Lululemon Encounters Problem with Sheerness of Pants
For fitness fanatics, Lululemon is the fastest growing brand. Signs of this can be seen all over: in the neon-striped hoodie or in the reusable red shopping bag with the company manifesto. Customers explain, “Once you go Lululemon, you never go back.”Another says, “It is the reason I started exercising again.” Even considering the economic crisis that impacted the U.S. so deeply, Lululemon barely skipped a beat.
This past week, Lululemon encountered a problem that they have not yet faced: a batch of one of their styles of their pants called the“Luon”appeared to be too sheer for customers. There have not been any changes in manufacturers or quality of ingredients, so the company is looking closely to see what happened when these pants were made. The stock dropped almost 5% when the news hit on Tuesday.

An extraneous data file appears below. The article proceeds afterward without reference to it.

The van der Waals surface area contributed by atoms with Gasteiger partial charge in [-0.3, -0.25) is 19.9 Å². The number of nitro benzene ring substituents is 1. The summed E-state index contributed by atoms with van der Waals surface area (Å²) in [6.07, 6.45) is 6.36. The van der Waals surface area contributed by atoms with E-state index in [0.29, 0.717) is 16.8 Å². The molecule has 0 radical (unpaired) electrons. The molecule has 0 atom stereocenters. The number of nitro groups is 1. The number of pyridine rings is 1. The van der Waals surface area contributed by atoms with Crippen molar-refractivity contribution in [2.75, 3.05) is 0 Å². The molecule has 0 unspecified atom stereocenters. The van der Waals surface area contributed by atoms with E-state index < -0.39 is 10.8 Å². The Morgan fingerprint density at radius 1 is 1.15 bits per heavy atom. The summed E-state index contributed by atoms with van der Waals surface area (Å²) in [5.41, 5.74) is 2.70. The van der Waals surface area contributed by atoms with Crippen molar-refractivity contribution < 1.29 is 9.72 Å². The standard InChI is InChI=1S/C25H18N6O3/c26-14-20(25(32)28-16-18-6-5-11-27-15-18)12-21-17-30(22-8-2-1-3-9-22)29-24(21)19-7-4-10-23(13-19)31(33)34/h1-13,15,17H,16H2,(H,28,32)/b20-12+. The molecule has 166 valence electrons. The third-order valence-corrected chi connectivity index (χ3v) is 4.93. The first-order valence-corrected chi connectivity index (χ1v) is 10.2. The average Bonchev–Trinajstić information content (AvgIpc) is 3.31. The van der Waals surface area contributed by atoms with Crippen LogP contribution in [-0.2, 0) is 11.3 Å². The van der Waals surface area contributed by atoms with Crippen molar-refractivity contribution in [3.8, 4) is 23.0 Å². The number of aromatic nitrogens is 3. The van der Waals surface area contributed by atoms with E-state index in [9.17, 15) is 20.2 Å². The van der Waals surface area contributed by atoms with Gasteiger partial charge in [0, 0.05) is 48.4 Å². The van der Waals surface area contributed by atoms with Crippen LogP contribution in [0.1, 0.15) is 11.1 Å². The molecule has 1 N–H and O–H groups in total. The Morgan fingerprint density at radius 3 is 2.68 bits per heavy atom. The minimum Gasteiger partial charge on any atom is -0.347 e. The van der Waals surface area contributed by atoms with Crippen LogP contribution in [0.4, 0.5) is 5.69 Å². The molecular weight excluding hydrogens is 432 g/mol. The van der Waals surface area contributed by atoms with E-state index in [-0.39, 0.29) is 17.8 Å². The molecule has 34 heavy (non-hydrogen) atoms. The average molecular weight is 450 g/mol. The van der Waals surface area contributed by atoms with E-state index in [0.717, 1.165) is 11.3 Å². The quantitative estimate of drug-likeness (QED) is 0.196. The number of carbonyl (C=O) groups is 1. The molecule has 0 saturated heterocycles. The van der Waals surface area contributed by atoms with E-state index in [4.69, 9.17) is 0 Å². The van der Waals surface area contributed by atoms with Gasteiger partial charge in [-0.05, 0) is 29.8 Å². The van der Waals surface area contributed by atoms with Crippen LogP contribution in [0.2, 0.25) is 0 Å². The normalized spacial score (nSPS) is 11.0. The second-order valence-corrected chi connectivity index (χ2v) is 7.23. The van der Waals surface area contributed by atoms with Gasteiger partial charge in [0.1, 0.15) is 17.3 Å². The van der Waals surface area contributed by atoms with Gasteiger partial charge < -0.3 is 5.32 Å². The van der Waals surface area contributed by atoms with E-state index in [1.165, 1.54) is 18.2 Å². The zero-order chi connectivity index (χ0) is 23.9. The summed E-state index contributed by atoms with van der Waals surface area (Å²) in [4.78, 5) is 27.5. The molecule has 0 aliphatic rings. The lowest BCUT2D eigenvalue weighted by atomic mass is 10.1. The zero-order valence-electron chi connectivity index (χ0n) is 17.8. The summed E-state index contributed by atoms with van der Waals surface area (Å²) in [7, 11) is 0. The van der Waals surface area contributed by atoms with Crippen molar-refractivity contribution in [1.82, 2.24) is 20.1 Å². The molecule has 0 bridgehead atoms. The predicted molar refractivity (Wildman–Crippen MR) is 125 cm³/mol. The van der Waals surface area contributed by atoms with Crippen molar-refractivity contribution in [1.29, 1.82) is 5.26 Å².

“Longer term we have to ask the question whether or not they’re diluting their relationship with their core customers,” said Christian Buss, an analyst who follows Lululemon for Credit-Suisse.
This problem is pretty unusual for a company that has been as successful as Lululemon. They have 211 stores, and have been ranked number 3 on research and consulting firm Retail Sails’ list of most productive chain stores in 2012, directly behind Apple and Tiffany. Their stores sell about $2,000 per square foot, and bring in an average of $5.5 million annually. The added part of Lululemon, though, is that they are not just selling a brand, but rather a way of life. Whereas the model for retail used to be “come here and be cool if you buy our product,” explains Buss, now the model for Lululemon is, “You’re pretty cool, we’ll be your partner in being your best possible self.
They are offering full refunds or exchanges to their customers who have this problem.